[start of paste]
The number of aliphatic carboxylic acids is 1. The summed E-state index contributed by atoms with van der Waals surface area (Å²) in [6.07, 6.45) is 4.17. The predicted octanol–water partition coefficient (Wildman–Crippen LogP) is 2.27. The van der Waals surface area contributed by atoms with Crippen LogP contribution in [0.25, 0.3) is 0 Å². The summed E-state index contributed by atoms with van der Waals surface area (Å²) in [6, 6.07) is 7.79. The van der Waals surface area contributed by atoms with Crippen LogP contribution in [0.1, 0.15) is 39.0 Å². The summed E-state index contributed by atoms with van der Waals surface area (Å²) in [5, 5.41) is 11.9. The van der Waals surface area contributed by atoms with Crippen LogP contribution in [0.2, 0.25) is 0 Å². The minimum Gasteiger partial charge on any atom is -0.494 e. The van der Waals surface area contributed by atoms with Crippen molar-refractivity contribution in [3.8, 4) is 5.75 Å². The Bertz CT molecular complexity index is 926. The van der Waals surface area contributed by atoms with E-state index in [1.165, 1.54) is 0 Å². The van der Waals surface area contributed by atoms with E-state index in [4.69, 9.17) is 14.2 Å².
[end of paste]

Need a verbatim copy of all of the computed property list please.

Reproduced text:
The number of aliphatic carboxylic acids is 1. The summed E-state index contributed by atoms with van der Waals surface area (Å²) in [6.07, 6.45) is 4.17. The predicted octanol–water partition coefficient (Wildman–Crippen LogP) is 2.27. The van der Waals surface area contributed by atoms with Crippen LogP contribution in [0.25, 0.3) is 0 Å². The summed E-state index contributed by atoms with van der Waals surface area (Å²) in [6, 6.07) is 7.79. The van der Waals surface area contributed by atoms with Crippen LogP contribution in [0.1, 0.15) is 39.0 Å². The summed E-state index contributed by atoms with van der Waals surface area (Å²) in [5, 5.41) is 11.9. The van der Waals surface area contributed by atoms with Crippen LogP contribution in [0.2, 0.25) is 0 Å². The minimum Gasteiger partial charge on any atom is -0.494 e. The van der Waals surface area contributed by atoms with Crippen molar-refractivity contribution in [3.8, 4) is 5.75 Å². The Bertz CT molecular complexity index is 926. The van der Waals surface area contributed by atoms with E-state index in [1.165, 1.54) is 0 Å². The van der Waals surface area contributed by atoms with E-state index in [4.69, 9.17) is 14.2 Å².